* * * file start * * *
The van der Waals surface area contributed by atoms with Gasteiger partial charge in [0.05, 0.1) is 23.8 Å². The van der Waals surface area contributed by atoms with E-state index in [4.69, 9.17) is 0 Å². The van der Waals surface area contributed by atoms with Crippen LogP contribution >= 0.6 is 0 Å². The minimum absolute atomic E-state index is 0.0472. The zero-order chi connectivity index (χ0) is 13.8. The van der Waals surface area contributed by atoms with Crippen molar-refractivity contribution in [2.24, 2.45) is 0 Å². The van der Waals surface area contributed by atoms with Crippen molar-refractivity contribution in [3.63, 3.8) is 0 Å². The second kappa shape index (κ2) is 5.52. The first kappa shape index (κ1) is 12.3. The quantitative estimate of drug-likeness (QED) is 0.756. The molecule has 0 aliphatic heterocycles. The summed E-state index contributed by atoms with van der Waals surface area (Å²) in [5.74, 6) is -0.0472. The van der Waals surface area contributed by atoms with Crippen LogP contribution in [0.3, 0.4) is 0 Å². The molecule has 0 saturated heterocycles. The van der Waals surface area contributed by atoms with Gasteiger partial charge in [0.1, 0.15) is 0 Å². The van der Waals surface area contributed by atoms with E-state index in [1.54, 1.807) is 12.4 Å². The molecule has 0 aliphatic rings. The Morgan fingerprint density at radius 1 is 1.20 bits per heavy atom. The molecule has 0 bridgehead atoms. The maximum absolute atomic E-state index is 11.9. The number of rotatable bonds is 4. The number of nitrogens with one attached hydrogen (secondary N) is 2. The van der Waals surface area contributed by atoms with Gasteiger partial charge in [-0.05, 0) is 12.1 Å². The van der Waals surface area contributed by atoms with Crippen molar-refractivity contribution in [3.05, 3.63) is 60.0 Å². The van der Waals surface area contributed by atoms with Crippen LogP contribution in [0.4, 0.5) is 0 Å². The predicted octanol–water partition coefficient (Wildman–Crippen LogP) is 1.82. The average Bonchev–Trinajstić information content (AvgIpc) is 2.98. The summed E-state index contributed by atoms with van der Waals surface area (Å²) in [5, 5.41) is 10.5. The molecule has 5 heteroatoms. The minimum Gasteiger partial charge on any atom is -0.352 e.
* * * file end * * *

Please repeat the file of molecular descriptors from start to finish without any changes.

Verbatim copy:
The van der Waals surface area contributed by atoms with Gasteiger partial charge in [0.05, 0.1) is 23.8 Å². The van der Waals surface area contributed by atoms with E-state index in [4.69, 9.17) is 0 Å². The van der Waals surface area contributed by atoms with Crippen LogP contribution >= 0.6 is 0 Å². The minimum absolute atomic E-state index is 0.0472. The zero-order chi connectivity index (χ0) is 13.8. The van der Waals surface area contributed by atoms with Crippen molar-refractivity contribution in [2.24, 2.45) is 0 Å². The van der Waals surface area contributed by atoms with Crippen molar-refractivity contribution in [3.63, 3.8) is 0 Å². The second kappa shape index (κ2) is 5.52. The first kappa shape index (κ1) is 12.3. The quantitative estimate of drug-likeness (QED) is 0.756. The molecule has 0 aliphatic heterocycles. The summed E-state index contributed by atoms with van der Waals surface area (Å²) in [5.74, 6) is -0.0472. The van der Waals surface area contributed by atoms with Crippen LogP contribution in [0.3, 0.4) is 0 Å². The molecule has 0 saturated heterocycles. The van der Waals surface area contributed by atoms with Gasteiger partial charge in [0.1, 0.15) is 0 Å². The van der Waals surface area contributed by atoms with E-state index in [1.54, 1.807) is 12.4 Å². The molecule has 0 aliphatic rings. The Morgan fingerprint density at radius 1 is 1.20 bits per heavy atom. The molecule has 0 bridgehead atoms. The maximum absolute atomic E-state index is 11.9. The number of rotatable bonds is 4. The number of nitrogens with one attached hydrogen (secondary N) is 2. The van der Waals surface area contributed by atoms with Gasteiger partial charge in [-0.05, 0) is 12.1 Å². The van der Waals surface area contributed by atoms with Crippen molar-refractivity contribution in [3.05, 3.63) is 60.0 Å². The van der Waals surface area contributed by atoms with Crippen LogP contribution in [0.4, 0.5) is 0 Å². The predicted octanol–water partition coefficient (Wildman–Crippen LogP) is 1.82. The average Bonchev–Trinajstić information content (AvgIpc) is 2.98. The summed E-state index contributed by atoms with van der Waals surface area (Å²) in [5, 5.41) is 10.5. The molecule has 5 heteroatoms. The minimum Gasteiger partial charge on any atom is -0.352 e.